Publication Abstract

Authors: Tsai HT, Keating NL, Van Den Eeden SK, Haque R, Cassidy-Bushrow AE, Ulcickas Yood M, Smith MR, Potosky AL

Title: Risk of diabetes among patients receiving primary androgen deprivation therapy for clinically localized prostate cancer.

Journal: J Urol 193(6):1956-62

Date: 2015 Jun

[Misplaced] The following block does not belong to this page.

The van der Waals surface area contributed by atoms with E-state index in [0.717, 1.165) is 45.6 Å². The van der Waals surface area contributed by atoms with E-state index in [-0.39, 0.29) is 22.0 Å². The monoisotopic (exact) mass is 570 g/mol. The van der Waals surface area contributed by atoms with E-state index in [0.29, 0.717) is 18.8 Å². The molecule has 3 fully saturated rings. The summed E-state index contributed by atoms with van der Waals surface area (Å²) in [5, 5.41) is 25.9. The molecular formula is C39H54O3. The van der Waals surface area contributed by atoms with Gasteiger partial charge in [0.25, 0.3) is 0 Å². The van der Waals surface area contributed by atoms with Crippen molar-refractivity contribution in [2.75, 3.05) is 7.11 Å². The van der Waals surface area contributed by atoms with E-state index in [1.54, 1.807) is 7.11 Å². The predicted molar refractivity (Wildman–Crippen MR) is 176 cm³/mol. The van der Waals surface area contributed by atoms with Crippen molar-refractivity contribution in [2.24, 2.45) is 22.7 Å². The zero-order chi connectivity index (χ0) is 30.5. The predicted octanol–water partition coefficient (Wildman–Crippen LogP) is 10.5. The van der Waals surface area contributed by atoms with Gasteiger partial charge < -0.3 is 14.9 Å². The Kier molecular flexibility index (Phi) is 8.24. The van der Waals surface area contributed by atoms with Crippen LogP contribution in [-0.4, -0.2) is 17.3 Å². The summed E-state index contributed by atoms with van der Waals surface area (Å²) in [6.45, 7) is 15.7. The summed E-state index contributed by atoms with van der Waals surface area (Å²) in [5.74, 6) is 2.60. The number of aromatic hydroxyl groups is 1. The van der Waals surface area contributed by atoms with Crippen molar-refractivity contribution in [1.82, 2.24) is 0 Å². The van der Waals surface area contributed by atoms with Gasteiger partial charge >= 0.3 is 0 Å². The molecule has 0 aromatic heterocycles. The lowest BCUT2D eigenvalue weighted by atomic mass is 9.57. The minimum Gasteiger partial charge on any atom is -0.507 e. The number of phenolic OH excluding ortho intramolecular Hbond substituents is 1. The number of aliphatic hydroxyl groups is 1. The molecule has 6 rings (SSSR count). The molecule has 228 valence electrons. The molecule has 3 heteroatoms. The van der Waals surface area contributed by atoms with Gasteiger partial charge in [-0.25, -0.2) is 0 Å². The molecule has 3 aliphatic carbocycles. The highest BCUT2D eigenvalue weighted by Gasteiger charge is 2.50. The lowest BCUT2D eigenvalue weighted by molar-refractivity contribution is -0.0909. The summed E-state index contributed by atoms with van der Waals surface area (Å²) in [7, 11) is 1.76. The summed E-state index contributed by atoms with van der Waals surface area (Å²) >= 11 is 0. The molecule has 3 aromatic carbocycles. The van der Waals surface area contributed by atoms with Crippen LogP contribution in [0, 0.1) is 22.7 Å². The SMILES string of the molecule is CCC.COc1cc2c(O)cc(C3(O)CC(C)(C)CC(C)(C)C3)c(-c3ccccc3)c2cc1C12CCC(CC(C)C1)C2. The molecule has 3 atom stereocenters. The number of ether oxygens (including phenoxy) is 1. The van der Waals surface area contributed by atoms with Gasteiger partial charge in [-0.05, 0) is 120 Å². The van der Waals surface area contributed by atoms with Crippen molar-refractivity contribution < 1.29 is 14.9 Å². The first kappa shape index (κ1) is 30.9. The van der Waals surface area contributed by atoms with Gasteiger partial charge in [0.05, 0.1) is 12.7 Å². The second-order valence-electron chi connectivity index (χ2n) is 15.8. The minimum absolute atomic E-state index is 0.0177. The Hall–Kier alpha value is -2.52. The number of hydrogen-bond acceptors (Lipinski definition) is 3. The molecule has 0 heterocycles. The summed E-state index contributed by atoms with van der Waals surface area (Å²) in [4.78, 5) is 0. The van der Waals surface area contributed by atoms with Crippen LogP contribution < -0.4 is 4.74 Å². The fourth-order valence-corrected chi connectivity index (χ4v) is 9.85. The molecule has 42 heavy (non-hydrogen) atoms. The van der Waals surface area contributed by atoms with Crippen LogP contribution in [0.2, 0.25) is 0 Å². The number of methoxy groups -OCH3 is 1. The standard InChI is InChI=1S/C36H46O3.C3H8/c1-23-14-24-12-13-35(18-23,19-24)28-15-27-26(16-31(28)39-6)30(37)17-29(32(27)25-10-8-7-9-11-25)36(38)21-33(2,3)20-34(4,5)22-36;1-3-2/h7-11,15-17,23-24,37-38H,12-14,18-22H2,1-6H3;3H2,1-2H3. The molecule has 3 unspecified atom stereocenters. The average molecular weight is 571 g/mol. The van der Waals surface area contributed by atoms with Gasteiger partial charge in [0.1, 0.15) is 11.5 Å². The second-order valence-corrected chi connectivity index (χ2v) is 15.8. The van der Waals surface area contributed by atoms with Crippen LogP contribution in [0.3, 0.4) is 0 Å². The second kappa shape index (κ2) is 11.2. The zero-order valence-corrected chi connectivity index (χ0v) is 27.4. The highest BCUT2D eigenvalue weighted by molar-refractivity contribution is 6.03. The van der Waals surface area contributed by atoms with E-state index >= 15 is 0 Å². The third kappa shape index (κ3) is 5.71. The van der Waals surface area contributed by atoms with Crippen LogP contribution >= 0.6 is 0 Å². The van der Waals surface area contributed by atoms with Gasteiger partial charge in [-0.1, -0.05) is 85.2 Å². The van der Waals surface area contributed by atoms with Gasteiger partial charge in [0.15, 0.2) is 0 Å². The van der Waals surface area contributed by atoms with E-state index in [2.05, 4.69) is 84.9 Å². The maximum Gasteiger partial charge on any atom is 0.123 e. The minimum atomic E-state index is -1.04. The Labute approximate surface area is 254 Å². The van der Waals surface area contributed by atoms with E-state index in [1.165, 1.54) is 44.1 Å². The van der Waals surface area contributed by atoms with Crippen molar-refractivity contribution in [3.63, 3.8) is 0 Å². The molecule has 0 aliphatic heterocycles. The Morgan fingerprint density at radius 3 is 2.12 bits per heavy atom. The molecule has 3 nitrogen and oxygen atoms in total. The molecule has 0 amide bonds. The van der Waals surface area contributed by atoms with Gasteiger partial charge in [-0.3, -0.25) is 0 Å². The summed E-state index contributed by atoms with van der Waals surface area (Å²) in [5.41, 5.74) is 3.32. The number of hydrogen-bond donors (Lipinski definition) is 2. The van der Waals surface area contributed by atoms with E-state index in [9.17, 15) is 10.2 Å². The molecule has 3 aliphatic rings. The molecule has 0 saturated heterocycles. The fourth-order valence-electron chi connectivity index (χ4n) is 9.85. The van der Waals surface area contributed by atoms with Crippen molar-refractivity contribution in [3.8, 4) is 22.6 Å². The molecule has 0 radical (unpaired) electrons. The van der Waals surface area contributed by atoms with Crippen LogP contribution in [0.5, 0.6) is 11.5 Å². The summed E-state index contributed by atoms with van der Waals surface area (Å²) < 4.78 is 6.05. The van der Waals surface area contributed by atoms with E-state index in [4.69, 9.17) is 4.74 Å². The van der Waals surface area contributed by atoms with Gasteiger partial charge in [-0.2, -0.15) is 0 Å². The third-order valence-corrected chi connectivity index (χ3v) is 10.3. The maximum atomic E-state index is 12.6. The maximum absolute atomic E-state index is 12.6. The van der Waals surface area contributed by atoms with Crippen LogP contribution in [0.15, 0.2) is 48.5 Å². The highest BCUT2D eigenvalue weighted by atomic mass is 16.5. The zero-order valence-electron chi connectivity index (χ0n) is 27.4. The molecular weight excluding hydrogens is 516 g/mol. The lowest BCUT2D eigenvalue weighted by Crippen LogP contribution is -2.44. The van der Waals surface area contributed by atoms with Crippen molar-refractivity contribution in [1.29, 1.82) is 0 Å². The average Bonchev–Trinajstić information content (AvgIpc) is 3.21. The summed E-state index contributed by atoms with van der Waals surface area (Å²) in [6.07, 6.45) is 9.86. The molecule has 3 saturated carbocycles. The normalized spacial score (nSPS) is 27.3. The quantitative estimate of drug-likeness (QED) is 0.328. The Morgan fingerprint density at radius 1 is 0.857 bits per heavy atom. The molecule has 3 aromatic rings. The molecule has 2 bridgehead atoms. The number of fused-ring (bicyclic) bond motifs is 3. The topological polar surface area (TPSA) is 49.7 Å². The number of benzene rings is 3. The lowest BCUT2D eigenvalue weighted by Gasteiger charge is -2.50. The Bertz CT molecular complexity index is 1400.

Abstract: PURPOSE: Androgen deprivation therapy may increase diabetes risk. As the benefits of primary androgen deprivation therapy for localized prostate cancer are controversial, and most prostate cancer survivors are of advanced age with comorbidities, it is important to determine if primary androgen deprivation therapy increases the risk of diabetes and to determine the susceptibility factors. MATERIALS AND METHODS: We conducted a retrospective cohort study of 12,191 men diagnosed with incident localized prostate cancer during 1995 to 2008, age 35 to 100 years, and without diabetes or receipt of prostatectomy or radiation 1 year after diagnosis. Patients were enrolled in 1 of 3 managed health plans and followed through 2010. Primary androgen deprivation therapy was defined as androgen deprivation therapy within 1 year after diagnosis. Incident diabetes was ascertained using inpatient and outpatient diagnosis codes, diabetes medications and hemoglobin A1c values. We estimated primary androgen deprivation therapy associated diabetes risk using Cox proportional hazard models in conventional and propensity score analyses. RESULTS: Diabetes developed in 1,203 (9.9%) patients during followup (median 4.8 years) with incidence rates of 2.5 and 1.6 events per 100 person-years in the primary androgen deprivation therapy and nonprimary androgen deprivation therapy groups, respectively. Primary androgen deprivation therapy was associated with a 1.61-fold increased diabetes risk (95% CI 1.38-1.88). The number needed to harm was 29. The association was stronger in men age 70 or younger than in older men (HR 2.25 vs 1.40, p value for interaction=0.008). CONCLUSIONS: Primary androgen deprivation therapy may increase diabetes risk by 60% and should be used with caution when managing localized prostate cancer. Because of the consistent association between androgen deprivation therapy and greater diabetes risk across disease states, we recommend routine screening and lifestyle interventions to reduce the risk of diabetes in men receiving androgen deprivation therapy.